• Making a list of direct deposits going into your account. Do you need to talk to your employer about rerouting paychecks to the new account? Are there any other deposits coming in? Switch those.
• Listing all automatic payments coming out of that account. Log in to each account to change your payment information. If there are any that you can’t switch to your new account quite yet, make sure to manually make payments so you don’t fall behind.
• Waiting for any pending transactions to clear your old bank. Give yourself enough time to ensure all has cleared.
• Closing your old bank account.
• Transferring remaining funds to your new account.
Note that, if the old bank charges monthly service fees, you’ll need to keep enough in the account to cover those charges while transactions are clearing. Otherwise, the service charge may go through first, possibly causing a check to bounce.
SoFi Money doesn’t charge any account
fees. Set up direct deposit today.
Pros and Cons of Online-Only Banking
First, what we’re talking about here is online-only banking. Many traditional banks and credit unions offer mobile services, such as looking up balances online or depositing checks and transferring funds. They offer online supplements to services provided in their physical branches.
With online-only banking, though, there is no physical branch. Some people don’t feel comfortable with that (especially since there may not be live assistance from a personal banker) but many others appreciate the benefits.
For instance, with no brick-and-mortar locations, overhead costs are lower, meaning the institution may be able to offer higher interest rates on savings accounts, and other perks.
Some online-only banks will limit how many monthly transactions you can make. Some require minimum balances, like traditional financial institutions often do.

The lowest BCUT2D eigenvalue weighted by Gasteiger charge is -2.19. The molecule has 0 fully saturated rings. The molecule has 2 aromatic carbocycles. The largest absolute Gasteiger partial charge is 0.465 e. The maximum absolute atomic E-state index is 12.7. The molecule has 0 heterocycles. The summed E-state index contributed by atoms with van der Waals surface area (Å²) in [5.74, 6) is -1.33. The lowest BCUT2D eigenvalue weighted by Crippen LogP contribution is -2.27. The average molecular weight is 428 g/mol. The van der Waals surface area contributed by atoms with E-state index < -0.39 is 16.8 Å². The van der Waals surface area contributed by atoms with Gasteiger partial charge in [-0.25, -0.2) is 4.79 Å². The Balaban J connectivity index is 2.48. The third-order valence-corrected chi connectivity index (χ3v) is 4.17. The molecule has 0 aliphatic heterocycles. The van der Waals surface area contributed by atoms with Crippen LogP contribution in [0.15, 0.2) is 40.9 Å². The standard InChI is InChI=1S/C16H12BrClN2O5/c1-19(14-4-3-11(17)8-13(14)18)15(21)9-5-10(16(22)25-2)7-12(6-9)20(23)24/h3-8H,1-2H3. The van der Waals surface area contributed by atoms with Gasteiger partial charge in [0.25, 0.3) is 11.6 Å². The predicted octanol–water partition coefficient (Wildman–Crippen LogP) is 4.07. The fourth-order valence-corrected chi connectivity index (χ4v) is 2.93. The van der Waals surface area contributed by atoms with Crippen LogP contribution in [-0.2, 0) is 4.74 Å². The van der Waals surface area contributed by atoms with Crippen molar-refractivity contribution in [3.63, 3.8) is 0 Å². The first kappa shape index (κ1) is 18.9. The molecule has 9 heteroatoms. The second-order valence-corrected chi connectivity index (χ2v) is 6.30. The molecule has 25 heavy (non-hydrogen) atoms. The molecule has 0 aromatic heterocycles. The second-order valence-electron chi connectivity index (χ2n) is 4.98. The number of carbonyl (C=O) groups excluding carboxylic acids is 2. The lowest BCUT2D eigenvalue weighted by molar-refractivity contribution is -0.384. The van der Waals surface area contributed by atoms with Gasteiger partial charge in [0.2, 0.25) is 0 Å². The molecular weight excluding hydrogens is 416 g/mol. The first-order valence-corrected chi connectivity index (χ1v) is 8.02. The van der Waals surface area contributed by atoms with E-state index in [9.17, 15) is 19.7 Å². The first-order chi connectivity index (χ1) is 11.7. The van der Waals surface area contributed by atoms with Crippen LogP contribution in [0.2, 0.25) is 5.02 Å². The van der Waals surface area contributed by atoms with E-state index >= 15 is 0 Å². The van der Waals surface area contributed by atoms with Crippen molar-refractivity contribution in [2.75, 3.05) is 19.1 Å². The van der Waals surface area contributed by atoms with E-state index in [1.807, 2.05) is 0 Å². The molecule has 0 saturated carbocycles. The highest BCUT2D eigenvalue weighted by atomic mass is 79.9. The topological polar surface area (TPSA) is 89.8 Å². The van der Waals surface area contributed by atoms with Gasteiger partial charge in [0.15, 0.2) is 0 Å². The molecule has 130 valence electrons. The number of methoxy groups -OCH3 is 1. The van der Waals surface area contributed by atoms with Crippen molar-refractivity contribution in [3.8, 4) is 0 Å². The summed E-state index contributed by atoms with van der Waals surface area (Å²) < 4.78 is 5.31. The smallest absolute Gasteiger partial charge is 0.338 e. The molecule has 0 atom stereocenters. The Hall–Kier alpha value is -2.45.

Online-only banking can be quite convenient, with services available 24/7/365, which can be especially ideal for busy people and for those who work odd hours.
Many online-only banks provide ATM services for free or refund ATM fees up to a certain amount each month.
Here’s another benefit to online-only banking. Once you have this type of account, switching banks when moving can be taken off your lengthy to-do list, because you can bank wherever you are with your smartphone.
Some online-only financial institutions offer savings accounts that are attractive, but don’t offer checking accounts. If so, note that you may be able to take advantage of high interest savings options at online banks and get a checking account at a traditional bank. You don’t have to keep all of your money in the same institution.
Or, you might consider SoFi Money®, a hybrid account that combines the best of savings and checking, all in one.
SoFi Money is a cash management account where you can spend and save, earning you interest up to 0.20% APY (annual percentage yield) on all your cash (subject to change), allowing you to get even more bang for your buck.
For fun, here is just a partial list of the fees we DON’T charge:
• $0 minimum account fees
• $0 overdraft fees (compared to an average of $38 per transaction)
• $0 ATM fees. Use any ATM worldwide within the Allpoint® Network and you won’t get charged a fee.
• $0 no account opening fees
• $0 bill pay fees
• $0 mobile check deposit fees
• $0 return item fees
SoFi Money holders also get access to exclusive member benefits and much more, all at no additional cost.
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SoFi Money is a cash management account, which is a brokerage product, offered by SoFi Securities LLC, member FINRA / SIPC . Neither SoFi nor its affiliates is a bank. SoFi Money Debit Card issued by The Bancorp Bank. SoFi has partnered with Allpoint to provide consumers with ATM access at any of the 55,000+ ATMs within the Allpoint network. Consumers will not be charged a fee when using an in-network ATM, however, third party fees incurred when using out-of-network ATMs are not subject to reimbursement. SoFi’s ATM policies are subject to change at our discretion at any time.